Las Vegas

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For James’ 30th birthday, we decided to spend the weekend in Clark County, Nevada and explore the Las Vegas Strip. James had been there before as a teenager, but I had only driven past it, and I wasn’t sure what to expect. Las Vegas was quite eager to welcome us to their city in this photo, even though they were about four miles premature. Most of the attractions that we visited, such as this sign are located in the unincorporated town of Paradise, NV.

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Mandalay Bay is the best example of one of the hotels that use real gold on their windows. I had only ever seen photos, so seeing them in person was quite interesting.

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We went to a Soviet themed lounge called Red Square inside of Mandalay Bay, and it was one of our favorite lounges on the strip.

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When James visited as a teenager, he stayed inside the pyramid of Luxor.

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10,000 paper cranes hang in the lobby of Aria, adding a bit of fun and color to the ultramodern interior.

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Many parts of the strip feel very cluttered and confined, but that is certainly not the case with the front of Bellagio.

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The interior of Bellagio is beautifully tiled and the Conservatory and Botanical Gardens is a wonderful place to walk around. After visiting most of the hotels on the Las Vegas Strip, I can confidently say Bellagio was my favorite one.

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We made sure to see a nighttime performance of the Fountains of Bellagio.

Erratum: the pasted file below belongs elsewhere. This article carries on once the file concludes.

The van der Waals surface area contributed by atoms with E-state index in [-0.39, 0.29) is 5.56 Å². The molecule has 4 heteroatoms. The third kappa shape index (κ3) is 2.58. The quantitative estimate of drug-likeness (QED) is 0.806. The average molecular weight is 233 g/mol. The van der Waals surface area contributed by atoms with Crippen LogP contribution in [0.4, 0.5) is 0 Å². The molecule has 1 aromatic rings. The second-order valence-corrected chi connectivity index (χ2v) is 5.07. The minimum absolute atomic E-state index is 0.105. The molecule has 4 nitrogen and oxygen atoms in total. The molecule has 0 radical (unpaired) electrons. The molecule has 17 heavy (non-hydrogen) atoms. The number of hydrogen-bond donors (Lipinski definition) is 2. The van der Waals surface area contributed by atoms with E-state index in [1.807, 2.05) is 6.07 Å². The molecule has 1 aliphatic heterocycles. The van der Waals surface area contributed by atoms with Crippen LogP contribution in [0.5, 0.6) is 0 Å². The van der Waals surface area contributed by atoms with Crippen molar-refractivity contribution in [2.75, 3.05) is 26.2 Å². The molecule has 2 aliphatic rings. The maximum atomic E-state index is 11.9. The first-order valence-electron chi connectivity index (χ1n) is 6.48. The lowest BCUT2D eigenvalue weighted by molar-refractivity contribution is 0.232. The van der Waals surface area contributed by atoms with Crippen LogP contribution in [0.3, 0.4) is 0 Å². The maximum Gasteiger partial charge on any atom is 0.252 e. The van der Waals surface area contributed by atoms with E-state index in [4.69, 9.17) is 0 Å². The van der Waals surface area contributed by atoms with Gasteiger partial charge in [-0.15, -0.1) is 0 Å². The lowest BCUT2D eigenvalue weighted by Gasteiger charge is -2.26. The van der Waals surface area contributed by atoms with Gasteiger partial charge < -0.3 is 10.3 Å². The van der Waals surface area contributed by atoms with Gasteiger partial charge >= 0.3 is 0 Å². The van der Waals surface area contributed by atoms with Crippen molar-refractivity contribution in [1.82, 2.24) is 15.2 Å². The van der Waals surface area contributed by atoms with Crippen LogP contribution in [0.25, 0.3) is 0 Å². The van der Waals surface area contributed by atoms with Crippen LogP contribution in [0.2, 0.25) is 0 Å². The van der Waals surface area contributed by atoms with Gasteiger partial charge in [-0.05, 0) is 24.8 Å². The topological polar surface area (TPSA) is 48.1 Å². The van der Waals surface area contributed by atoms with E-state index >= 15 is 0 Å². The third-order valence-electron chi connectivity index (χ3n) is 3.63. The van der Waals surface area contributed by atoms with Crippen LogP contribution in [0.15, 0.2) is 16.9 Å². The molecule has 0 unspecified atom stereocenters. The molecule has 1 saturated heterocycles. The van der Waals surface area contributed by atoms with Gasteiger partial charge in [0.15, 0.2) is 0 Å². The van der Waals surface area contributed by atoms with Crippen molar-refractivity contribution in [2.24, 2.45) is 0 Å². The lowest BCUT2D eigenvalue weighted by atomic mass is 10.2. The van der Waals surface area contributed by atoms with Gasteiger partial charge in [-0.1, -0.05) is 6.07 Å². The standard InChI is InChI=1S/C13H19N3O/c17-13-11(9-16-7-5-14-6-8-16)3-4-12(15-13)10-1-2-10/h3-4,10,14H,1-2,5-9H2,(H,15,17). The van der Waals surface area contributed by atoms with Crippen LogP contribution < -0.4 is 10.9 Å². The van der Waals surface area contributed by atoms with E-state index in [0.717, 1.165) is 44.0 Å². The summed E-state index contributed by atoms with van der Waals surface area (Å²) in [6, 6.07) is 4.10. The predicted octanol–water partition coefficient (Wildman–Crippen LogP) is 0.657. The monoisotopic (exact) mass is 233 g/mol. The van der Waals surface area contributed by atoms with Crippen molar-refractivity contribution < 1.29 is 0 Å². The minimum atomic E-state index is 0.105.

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We didn’t ride the gondolas at the Venetian, but they are such a great addition to see floating by as you are walking through the luxurious interior.

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Parasol Down, like the rest of the interior of Wynn is very whimsical.

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Vegas Vic still welcomes visitors to downtown Las Vegas, but he is barely visible under the visual cacophony of the “Freemont Street Experience.” I would have loved to look down Freemont Street and see the iconic neon signs unobstructed in front of the night sky, but that quintessential view of Las Vegas has been completely destroyed.

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The California Hotel and Casino lies just outside of Freemont Street, and has been spared from redevelopment.

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James’ favorite part of his birthday trip was our visit to the Neon Museum. Their boneyard has tons of old signs, including some of the most recognizable from the mid twentieth century.

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The Stardust sign was once the tallest on the strip.

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This text advertised the Lido de Paris at the Stardust.

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We’re so glad that these pieces of art can still be enjoyed by the public, and hopefully the museum will have the resources to restore more of them in the future.

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Before leaving the area, we visited the Hoover Dam, and walked halfway across so that we could stand in both Nevada and Arizona at once.

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It took five years after moving to California for me to visit Las Vegas, and I’m so glad that we were able to do it together and make new memories.

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One Comment on “Las Vegas”

  1. […] to go back at night to see it lit up. The multitude of lightboxes filling the streets would make Las Vegas […]


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